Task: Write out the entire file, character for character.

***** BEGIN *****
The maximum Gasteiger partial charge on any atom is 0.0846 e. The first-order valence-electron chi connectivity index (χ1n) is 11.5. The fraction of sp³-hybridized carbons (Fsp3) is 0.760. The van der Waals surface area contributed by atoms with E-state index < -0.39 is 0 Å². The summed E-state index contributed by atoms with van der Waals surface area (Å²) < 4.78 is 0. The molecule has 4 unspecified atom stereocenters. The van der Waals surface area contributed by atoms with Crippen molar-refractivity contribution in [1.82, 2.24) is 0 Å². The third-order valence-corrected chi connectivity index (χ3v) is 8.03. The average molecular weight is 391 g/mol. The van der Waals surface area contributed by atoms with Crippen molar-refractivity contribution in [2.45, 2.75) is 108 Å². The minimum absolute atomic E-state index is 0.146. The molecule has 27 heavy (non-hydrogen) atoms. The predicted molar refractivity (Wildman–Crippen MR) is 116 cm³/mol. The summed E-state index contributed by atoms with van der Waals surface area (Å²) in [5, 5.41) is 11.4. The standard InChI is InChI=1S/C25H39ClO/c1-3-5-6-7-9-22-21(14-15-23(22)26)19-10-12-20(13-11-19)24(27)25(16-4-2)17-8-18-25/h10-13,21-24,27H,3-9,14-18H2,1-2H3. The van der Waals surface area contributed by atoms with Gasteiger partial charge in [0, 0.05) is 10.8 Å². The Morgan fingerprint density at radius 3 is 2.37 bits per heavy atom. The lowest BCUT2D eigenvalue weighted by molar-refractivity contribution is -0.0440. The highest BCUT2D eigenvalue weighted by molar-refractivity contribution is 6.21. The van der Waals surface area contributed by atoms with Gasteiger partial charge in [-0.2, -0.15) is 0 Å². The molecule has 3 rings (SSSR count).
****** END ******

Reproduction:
The maximum Gasteiger partial charge on any atom is 0.0846 e. The first-order valence-electron chi connectivity index (χ1n) is 11.5. The fraction of sp³-hybridized carbons (Fsp3) is 0.760. The van der Waals surface area contributed by atoms with E-state index < -0.39 is 0 Å². The summed E-state index contributed by atoms with van der Waals surface area (Å²) < 4.78 is 0. The molecule has 4 unspecified atom stereocenters. The van der Waals surface area contributed by atoms with Crippen molar-refractivity contribution in [1.82, 2.24) is 0 Å². The third-order valence-corrected chi connectivity index (χ3v) is 8.03. The average molecular weight is 391 g/mol. The van der Waals surface area contributed by atoms with Crippen molar-refractivity contribution in [2.45, 2.75) is 108 Å². The minimum absolute atomic E-state index is 0.146. The molecule has 27 heavy (non-hydrogen) atoms. The predicted molar refractivity (Wildman–Crippen MR) is 116 cm³/mol. The summed E-state index contributed by atoms with van der Waals surface area (Å²) in [5, 5.41) is 11.4. The standard InChI is InChI=1S/C25H39ClO/c1-3-5-6-7-9-22-21(14-15-23(22)26)19-10-12-20(13-11-19)24(27)25(16-4-2)17-8-18-25/h10-13,21-24,27H,3-9,14-18H2,1-2H3. The van der Waals surface area contributed by atoms with Gasteiger partial charge in [0, 0.05) is 10.8 Å². The Morgan fingerprint density at radius 3 is 2.37 bits per heavy atom. The lowest BCUT2D eigenvalue weighted by molar-refractivity contribution is -0.0440. The highest BCUT2D eigenvalue weighted by molar-refractivity contribution is 6.21. The van der Waals surface area contributed by atoms with Gasteiger partial charge in [-0.2, -0.15) is 0 Å². The molecule has 3 rings (SSSR count).